11. 11. Logical Data Elements• Character • A single alphabetic, numeric, or other symbol• Field or data item • Represents an attribute (characteristic or quality) of some entity (object, person, place, event) • Examples: salary, job title• Record • Grouping of all the fields used to describe the attributes of an entity • Example: payroll record with name, SSN, pay rate 5-11
  12. 12. Logical Data Elements• File or table • A group of related records• Database • An integrated collection of logically related data elements 5-12
  13. 13. Electric Utility Database 5-13
  14. 14. Database Structures• Common database structures… • Hierarchical • Network • Relational • Object-oriented • Multi-dimensional 5-14
  15. 15. Hierarchical Structure• Early DBMS structure• Records arranged in tree-like structure• Relationships are one-to-many 5-15
  16. 16. Network Structure• Used in some mainframe DBMS packages• Many-to-many relationships 5-16
  17. 17. Relational Structure• Most widely used structure • Data elements are stored in tables • Row represents a record; column is a field • Can relate data in one file with data in another, if both files share a common data element 5-17
  18. 18. Relational Operations• Select • Create a subset of records that meet a stated criterion • Example: employees earning more than $30,000• Join • Combine two or more tables temporarily • Looks like one big table• Project • Create a subset of columns in a table 5-18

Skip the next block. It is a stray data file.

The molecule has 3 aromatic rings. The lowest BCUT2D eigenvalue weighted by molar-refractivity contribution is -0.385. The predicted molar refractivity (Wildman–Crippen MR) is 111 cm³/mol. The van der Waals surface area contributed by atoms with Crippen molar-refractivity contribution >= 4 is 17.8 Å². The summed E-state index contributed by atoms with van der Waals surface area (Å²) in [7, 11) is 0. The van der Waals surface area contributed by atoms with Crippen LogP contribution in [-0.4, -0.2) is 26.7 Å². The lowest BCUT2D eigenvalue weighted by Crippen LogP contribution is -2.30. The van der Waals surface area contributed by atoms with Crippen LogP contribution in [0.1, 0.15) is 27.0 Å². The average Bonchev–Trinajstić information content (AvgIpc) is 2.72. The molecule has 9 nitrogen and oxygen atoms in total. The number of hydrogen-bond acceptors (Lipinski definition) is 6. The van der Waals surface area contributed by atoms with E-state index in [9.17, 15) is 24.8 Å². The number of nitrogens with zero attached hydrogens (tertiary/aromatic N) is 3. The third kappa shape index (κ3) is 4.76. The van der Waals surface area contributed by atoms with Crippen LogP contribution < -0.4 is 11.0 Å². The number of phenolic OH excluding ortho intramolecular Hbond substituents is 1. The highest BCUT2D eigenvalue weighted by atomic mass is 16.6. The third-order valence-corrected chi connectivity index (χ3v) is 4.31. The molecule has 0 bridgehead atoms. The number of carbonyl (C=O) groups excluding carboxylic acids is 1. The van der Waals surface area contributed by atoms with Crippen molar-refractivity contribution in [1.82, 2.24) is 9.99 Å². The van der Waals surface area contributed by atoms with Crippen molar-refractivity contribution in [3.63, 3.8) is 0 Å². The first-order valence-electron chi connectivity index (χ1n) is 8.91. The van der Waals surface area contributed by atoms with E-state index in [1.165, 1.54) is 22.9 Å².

19. 19. Multidimensional Structure• Variation of relational model • Uses multidimensional structures to organize data • Data elements are viewed as being in cubes • Popular for analytical databases that support Online Analytical Processing (OLAP) 5-19
  20. 20. Multidimensional Model 5-20
  21. 21. Object-Oriented Structure• An object consists of • Data values describing the attributes of an entity • Operations that can be performed on the data• Encapsulation • Combine data and operations• Inheritance • New objects can be created by replicating some or all of the characteristics of parent objects 5-21
  22. 22. Object-Oriented StructureSource: Adapted from Ivar Jacobsen, Maria Ericsson, and Ageneta Jacobsen, The Object Advantage: Business ProcessReengineering with Object Technology (New York: ACM Press, 1995), p. 65.Copyright @ 1995, Association for Computing Machinery. By permission. 5-22
  23. 23. Object-Oriented Structure• Used in object-oriented database management systems (OODBMS)• Supports complex data types more efficiently than relational databases • Examples: graphic images, video clips, web pages 5-23